You asked it, she answered it: Sadie on the façade of happiness, the pursuit of a lover, and the ever-present question of "Am I dumb?"

This is our first installment of our now-regular advice column. We are accepting anonymous questions through the Argus website at: Please feel free to reach out with any and all questions! 

Whenever I talk to my friends at other colleges, they tell me that they are having the most fun and the best time EVER. I like it here, but I don’t have that many friends and am stressed out most of the time. Talking to my friends from home should make me feel better, but it makes me feel worse. What do I do? – Jumpy and Jealous ’19

Dear Jumpy and Jealous,

I totally hear you, kiddo. Here’s the thing: Your friends are full of shit. Being a freshman is GODDAMN HARD. Being a sophomore, junior, and senior is really hard, too. Maybe your friends are having a great time, but more likely they’re a little bit nervous and little bit lost, just like you. The difference is that they are hiding it behind big smiles and sexy Instagram posts. Don’t be fooled by the heart emojis: The first few months of college are the emotional equivalent of having the flu (which you probably do, actually) and getting your thumb slammed in a door. Sometimes you’re just achey, and sometimes things are extra painful. But just like the flu and a slammed thumb, you’ll get better!

Here are some tips for speeding up that process: First, stress can be managed by developing a schedule for studying and finding a good space in which to work. I can’t work in my room, and I can’t work after 11 p.m., so I have to plan around that, and then my work is no big deal! Second, join something with a culture, like rugby or Hermes, Wesleyan’s political and cultural magazine, or something with a committed group of students. The Office of Community Service is a good place to start, and the Ultimate Frisbee teams are always looking for new blood.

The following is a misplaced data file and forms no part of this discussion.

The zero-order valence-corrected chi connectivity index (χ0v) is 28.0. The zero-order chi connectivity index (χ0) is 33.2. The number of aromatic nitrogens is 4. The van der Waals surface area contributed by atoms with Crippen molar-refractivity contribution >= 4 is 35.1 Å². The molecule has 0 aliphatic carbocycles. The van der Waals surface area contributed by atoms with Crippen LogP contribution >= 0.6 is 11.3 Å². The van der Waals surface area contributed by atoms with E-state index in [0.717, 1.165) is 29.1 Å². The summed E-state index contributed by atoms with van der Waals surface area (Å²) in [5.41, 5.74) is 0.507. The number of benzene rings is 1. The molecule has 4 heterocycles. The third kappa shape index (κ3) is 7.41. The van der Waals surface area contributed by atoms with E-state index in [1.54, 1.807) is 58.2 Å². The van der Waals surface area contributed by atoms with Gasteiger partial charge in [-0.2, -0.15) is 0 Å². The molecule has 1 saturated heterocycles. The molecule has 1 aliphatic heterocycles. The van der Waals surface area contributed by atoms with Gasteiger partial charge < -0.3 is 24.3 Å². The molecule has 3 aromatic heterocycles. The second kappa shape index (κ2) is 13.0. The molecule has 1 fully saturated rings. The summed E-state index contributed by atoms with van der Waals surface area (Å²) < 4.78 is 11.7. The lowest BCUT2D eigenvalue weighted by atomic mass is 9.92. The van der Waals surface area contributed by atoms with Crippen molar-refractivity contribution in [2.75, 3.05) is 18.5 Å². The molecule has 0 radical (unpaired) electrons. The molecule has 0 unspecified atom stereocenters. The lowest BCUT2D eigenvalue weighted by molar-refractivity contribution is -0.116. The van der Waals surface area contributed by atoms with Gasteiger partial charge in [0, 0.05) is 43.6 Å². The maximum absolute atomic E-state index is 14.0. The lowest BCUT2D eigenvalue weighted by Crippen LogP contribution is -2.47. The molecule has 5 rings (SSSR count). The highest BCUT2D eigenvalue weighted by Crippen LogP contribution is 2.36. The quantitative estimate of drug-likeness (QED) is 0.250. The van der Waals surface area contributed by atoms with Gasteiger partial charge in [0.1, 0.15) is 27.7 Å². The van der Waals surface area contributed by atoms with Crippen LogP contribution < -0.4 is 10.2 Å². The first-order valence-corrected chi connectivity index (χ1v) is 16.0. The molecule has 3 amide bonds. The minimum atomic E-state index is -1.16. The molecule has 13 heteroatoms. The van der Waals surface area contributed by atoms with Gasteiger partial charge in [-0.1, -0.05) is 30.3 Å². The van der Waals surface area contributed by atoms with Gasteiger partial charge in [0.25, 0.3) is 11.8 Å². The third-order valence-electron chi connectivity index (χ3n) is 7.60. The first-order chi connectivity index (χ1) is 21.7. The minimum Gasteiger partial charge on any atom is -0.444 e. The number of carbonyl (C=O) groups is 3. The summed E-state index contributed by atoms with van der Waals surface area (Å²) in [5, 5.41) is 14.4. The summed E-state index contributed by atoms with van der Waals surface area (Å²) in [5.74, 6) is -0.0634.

When you’re in a new place, trying to stay totally connected to home is tempting, but it makes transitions a lot more difficult. Imagine looking at your ex’s Facebook page every day after you break up. Or rather, don’t, because that is the worst thing in the whole world. You’ve got to focus on the Wesleyan you for a while. Stop looking at your friends’ Instas and set a Skype date for once a week, then spend all this new free time getting involved on campus. Plus, give yourself a break. This is one of the hardest transitions around. Fake it ’til you make it and buy yourself some $5 kombucha at Weshop.

I find everyone I talk to so annoying. How do I fulfill my dream of taking on a lover this semester? – Loveless in Lower Central CT ’17

Loveless in Lower Central CT,

Babe, that is the million-dollar question. I hope you have a million dollars, though, because I’m about to answer it. First, we need to identify what you’re looking for. Are we talking a slampiece for 11:49 p.m. the day before a paper is due when we need a 20-minute hookup to get our minds off of medieval England, or someone to buy furniture with and talk about the merits of craftsman bungalows while eating a homemade frittata? Both options, and everything in between, are totally legitimate things to seek. I’ve tried most of the options, and there is a time and a place for each one.